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United States v. Husband

November 4, 2002


Appeal from the United States District Court for the Central District of Illinois. No. 98-CR-30050 Richard Mills, Judge

Before Flaum, Chief Judge, and Easterbrook and Ripple, Circuit Judges.

The opinion of the court was delivered by: Flaum, Chief Judge


This case is before us for a second time. Defendant Eunice Husband entered a conditional plea of guilty to one count of possession of crack cocaine with intent to distribute in violation of 21 U.S.C. §§ 841(a)(1), (b)(1)(B), after the district court denied his motion to suppress evidence that cocaine was found in his mouth. Husband retained his right to appeal the denial of the motion to suppress. Husband appealed, and this court reversed the denial and remanded the case so that a more complete factual record could be developed. United States v. Husband, 226 F.3d 626 (7th Cir. 2000). Upon further factfinding the district court again denied the motion to suppress. Husband appeals. The factual record now establishes that the method of executing the warrant was constitutionally reasonable, and we affirm.

I. Background

a. Facts

A few days prior to March 12, 1998, Springfield police received a call from a neighborhood resident who suspected that a vehicle parked in the driveway at 1225 North Fifth Street was involved in the sale of drugs. The caller informed the police that every day a black male parked a gray four-door vehicle in the driveway with the front end of the car toward the street from 4:00 P.M. until 3:00 A.M.

Police Detectives Bonnett and Welsh conducted surveillance on the vehicle from the caller's house. During the surveillance the car drove away and the detectives attempted to follow it but lost sight of the car. After returning to the caller's home the detectives saw the gray car pull into the driveway at 1225 North Fifth Street again. The car was occupied by a black male, who turned out to be Eunice Husband, in the driver's seat and a white female in the passenger's seat. The detectives contacted Officer Termine who, along with three other officers, approached the vehicle. One of the officers recognized Husband from a past incident involving a firearm. The officers ordered the occupants to show their hands. The female occupant did so immediately. Husband did not. One of the officers drew his revolver and again ordered Husband to show his hands. Husband then lowered his hands and placed them inside his underwear. After continually ignoring police commands to show his hands, Husband lowered his head and raised his cupped hands to his lips and appeared to place something in his mouth. When Husband removed his hands from his face a very large lump in his left cheek was visible.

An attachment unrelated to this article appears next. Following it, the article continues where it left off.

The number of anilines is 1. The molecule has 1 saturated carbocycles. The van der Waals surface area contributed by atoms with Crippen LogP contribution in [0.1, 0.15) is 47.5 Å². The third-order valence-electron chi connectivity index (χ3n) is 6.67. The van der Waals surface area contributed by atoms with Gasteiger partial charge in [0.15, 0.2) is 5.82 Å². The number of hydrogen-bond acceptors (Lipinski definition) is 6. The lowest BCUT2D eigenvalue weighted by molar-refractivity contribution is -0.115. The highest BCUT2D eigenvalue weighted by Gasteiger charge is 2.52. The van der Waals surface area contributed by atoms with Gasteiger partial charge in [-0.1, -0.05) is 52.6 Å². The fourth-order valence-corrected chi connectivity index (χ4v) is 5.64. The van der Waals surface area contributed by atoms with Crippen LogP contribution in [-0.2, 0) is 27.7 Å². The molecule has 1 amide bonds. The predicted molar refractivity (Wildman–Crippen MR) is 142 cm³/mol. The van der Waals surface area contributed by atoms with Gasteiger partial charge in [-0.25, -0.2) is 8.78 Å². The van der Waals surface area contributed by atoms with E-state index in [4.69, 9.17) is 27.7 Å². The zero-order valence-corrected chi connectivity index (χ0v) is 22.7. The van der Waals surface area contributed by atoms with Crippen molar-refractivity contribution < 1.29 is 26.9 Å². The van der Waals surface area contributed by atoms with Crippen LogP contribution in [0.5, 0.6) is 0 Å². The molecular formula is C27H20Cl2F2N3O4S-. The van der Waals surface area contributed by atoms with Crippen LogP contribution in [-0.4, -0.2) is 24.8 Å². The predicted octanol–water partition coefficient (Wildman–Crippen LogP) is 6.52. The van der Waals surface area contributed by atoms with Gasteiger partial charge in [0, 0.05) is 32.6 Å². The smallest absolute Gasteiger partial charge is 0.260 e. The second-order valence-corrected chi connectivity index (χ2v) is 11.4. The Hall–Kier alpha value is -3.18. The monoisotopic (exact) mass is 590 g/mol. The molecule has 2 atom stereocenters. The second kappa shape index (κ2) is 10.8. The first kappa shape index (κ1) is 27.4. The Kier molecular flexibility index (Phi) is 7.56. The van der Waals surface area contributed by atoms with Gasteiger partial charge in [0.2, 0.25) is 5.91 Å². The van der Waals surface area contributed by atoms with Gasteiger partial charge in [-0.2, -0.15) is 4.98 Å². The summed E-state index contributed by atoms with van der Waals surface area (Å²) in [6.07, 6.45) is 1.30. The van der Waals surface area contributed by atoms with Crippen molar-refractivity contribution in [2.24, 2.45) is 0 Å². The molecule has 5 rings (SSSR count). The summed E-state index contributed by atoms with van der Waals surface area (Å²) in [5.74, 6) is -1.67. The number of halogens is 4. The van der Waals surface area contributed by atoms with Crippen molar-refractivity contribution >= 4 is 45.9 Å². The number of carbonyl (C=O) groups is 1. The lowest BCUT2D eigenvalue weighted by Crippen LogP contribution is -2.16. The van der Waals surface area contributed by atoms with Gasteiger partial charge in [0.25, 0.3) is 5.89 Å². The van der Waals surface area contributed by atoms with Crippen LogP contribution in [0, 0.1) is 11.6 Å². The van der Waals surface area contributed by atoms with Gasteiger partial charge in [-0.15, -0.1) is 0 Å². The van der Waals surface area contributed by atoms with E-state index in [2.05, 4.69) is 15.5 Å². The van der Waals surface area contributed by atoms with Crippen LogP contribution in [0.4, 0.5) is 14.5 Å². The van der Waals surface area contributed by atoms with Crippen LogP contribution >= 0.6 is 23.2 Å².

The officers removed Husband from the vehicle, placed him on the ground, and cuffed him. The officers instructed Husband to spit out whatever was in his mouth. Husband refused. The officers arrested Husband for obstruction and resisting a police officer. On the trip to the jail Husband continued in his refusal to open his mouth. An officer observed him during the trip to make sure nothing went in or out of his mouth.

Because he possibly possessed illegal drugs, Husband was not admitted to the county jail. Instead he was placed in a padded isolation cell. At this point Detective Walsh began the process of obtaining a warrant to search Husband's body. In the meantime the officers observed Husband start to sweat and twitch and saw his eyes begin to flutter and roll back. A correctional officer noticed that the bulge in Husband's cheek had dissipated. The officers, thinking Husband might be having a seizure, called for an ambulance.

Husband was transported to St. John's Hospital. At about the same time a warrant was issued to search Husband's body. The officers and medical staff with Husband learned of this about 10 minutes later. During transport Emergency Medical Technicians Curt Moffit and Mike Dozier started an IV in defendant's arm and administered Narcan through that IV. *fn1 The radio log shows that the EMTs reported that Husband displayed seizure-like activity.

When the ambulance arrived at the hospital, Dr. Alan Wayne Gravett attended to Husband. Gravett informed Husband of the dangers presented by the foreign object in his mouth. Dr. Gravett and others attempted to pry Husband's mouth open with a ceramic spoon. This method failed and was abandoned for fear of damaging Husband's teeth and gums. Dr. Gravett informed Husband that drugs would be administered to render Husband unconscious if he did not open his mouth. Dr. Gravett also informed Husband that a search warrant had been obtained.

Husband did not open his mouth. Dr. Gravett then consulted with a colleague, Dr. Michael Jones, to determine the best course of action. Additionally he reviewed two medical texts: Rosen's Principles and Practice of Emergency Medicine and Tientalli Emergency Medicine. Dr. Gravett then administered forty milligrams of Etomidate *fn2 to Husband through the IV the EMTs had started. Husband's mouth relaxed and Dr. Gravett removed the objects, 20.3 grams of crack cocaine in plastic baggies. As a result of the Etomidate Husband stopped breathing and Dr. Gravett used a bag and mask to administer forced breathing until Husband began breathing on his own. Subsequently ...

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